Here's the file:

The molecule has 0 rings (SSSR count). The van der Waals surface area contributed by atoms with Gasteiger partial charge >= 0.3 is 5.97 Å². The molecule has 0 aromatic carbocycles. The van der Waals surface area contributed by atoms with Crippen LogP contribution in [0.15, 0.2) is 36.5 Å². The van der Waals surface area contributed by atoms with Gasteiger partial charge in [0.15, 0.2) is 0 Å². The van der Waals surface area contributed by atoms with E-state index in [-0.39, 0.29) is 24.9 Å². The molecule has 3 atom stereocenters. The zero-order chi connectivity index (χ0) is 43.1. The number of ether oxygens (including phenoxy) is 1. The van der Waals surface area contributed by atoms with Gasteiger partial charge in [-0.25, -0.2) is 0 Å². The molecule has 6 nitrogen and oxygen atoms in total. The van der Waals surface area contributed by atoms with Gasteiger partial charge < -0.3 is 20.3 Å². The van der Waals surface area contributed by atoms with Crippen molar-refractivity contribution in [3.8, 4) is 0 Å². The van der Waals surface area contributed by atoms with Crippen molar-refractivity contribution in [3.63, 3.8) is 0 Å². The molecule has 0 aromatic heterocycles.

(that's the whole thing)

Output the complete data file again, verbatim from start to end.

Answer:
The molecule has 0 rings (SSSR count). The van der Waals surface area contributed by atoms with Gasteiger partial charge >= 0.3 is 5.97 Å². The molecule has 0 aromatic carbocycles. The van der Waals surface area contributed by atoms with Crippen LogP contribution in [0.15, 0.2) is 36.5 Å². The van der Waals surface area contributed by atoms with Gasteiger partial charge in [0.15, 0.2) is 0 Å². The van der Waals surface area contributed by atoms with E-state index in [-0.39, 0.29) is 24.9 Å². The molecule has 3 atom stereocenters. The zero-order chi connectivity index (χ0) is 43.1. The number of ether oxygens (including phenoxy) is 1. The van der Waals surface area contributed by atoms with Gasteiger partial charge in [-0.25, -0.2) is 0 Å². The molecule has 6 nitrogen and oxygen atoms in total. The van der Waals surface area contributed by atoms with Gasteiger partial charge < -0.3 is 20.3 Å². The van der Waals surface area contributed by atoms with Crippen molar-refractivity contribution in [3.8, 4) is 0 Å². The van der Waals surface area contributed by atoms with Crippen molar-refractivity contribution in [3.63, 3.8) is 0 Å². The molecule has 0 aromatic heterocycles.